If you had one thing to say to Shell and Big Oil what would it be?
I say to the people who work for Shell and Big Oil: give yourself permission to feel your heart and soul once more. Allow yourself to be true to what your heart and soul are constantly urging you to feel and do. Realize that it is fear that has ruled your life -- especially fear of death. This is what makes them disregard everyone and everything else, an anger that says that 'since I have to die I am going to take and horde as much as I can while I am here and I don't care what anyone else says, needs or does.'
We have a ceremony to heal the "Wihtagouh." There are actually many ways to restore the connection of a lost one back to the natural laws that were given to us as human beings. Just spending time in a natural environment will begin the process. Even if one does not believe in a Creator, science is catching up and showing that living in harmony with Mother Earth is what will save us all in the end.
Sharp Arrow Red Eagle Man
Micheal Auger is a member of the 'Sakaw Iywinoywak' (Woodland Cree) people of northern Alberta. He is the youngest son of the Late Rose Auger, who blazed a trail for Micheal and the rest of his family and community by working tirelessly with the American Indian Movement to bring awareness to what was happening to Indigenous people of Turtle Island as well as the devastation to the land and sea everywhere on the planet. Micheal is the onboard videographer who will be documenting stories alongside the other delegates.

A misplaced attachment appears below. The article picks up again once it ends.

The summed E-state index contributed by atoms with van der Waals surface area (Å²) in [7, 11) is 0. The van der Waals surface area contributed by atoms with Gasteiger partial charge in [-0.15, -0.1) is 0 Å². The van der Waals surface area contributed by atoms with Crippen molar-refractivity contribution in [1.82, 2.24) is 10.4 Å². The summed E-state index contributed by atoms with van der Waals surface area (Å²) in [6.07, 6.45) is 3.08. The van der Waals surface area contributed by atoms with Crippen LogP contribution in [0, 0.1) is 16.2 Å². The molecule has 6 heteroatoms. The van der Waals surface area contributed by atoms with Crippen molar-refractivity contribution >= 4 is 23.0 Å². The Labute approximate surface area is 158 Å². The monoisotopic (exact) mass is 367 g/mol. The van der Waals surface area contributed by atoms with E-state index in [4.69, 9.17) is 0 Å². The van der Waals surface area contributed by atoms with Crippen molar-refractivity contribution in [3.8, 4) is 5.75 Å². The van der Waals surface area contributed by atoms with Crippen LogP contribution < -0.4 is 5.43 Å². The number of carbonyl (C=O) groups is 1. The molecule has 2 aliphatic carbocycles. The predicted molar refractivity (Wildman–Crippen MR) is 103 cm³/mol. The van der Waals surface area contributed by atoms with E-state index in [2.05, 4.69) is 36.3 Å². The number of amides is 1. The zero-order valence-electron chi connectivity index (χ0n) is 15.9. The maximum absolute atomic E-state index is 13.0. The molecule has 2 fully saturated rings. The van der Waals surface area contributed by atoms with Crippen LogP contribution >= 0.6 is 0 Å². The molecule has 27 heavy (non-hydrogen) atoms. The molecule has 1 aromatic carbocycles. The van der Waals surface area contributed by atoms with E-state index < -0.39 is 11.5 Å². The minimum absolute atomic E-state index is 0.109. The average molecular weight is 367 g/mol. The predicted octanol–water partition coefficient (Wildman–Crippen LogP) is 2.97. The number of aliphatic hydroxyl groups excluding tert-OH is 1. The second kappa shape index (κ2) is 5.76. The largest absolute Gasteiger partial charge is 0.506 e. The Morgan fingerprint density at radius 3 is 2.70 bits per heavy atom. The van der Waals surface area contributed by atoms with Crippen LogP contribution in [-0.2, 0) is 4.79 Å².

"Today I am proud to carry on the important work of showing courage and pride of who we are and that we are truly people of the Earth. We are people who understand that we are all children of Creator and Mother Earth. We understand that what befalls the planet befalls us. We understand and lived true egalitarianism and sustainability. As a species on this incredible planet we can easily find our way to all living in true balance and harmony without the use of fossil fuels." -- Micheal Auger
Indigenous delegates on board the ship are:
Taylor George-Hollis, Squamish First Nation
Audrey Siegl, Musqueam First Nation
Candace Campo, Shíshálh Nation
Victor Thompson, Haida Gwaii Nation
Robert Holler, Anishnabe
Micheal Auger, Sakaw Iywinoywak (Woodland Cree)
Born in Toronto to an Algonquin mother and Ojibwe father, Erica Commanda grew up on the Algonquins of Pikwakanagan reservation located in Golden Lake, Ontario. From there she moved across Canada living in Ottawa, Vancouver and recently returning to Toronto. Erica spent the last 8 years in the hospitality industry mastering the art of listening to stories while slinging and spilling drinks with a couple of stints volunteering in provincial election campaigns. Serving drinks no longer satisfies her quest for stories and change so she ventured out to discover and master her own knack for storytelling and writing. Erica is now enrolled into Journalism at George Brown College in Toronto and continues to perfect her new craft as Staff Writer trainee at MUSKRAT Magazine and The Xtra Mile.
This piece originally appeared on MUSKRAT Magazine and is reprinted with permission.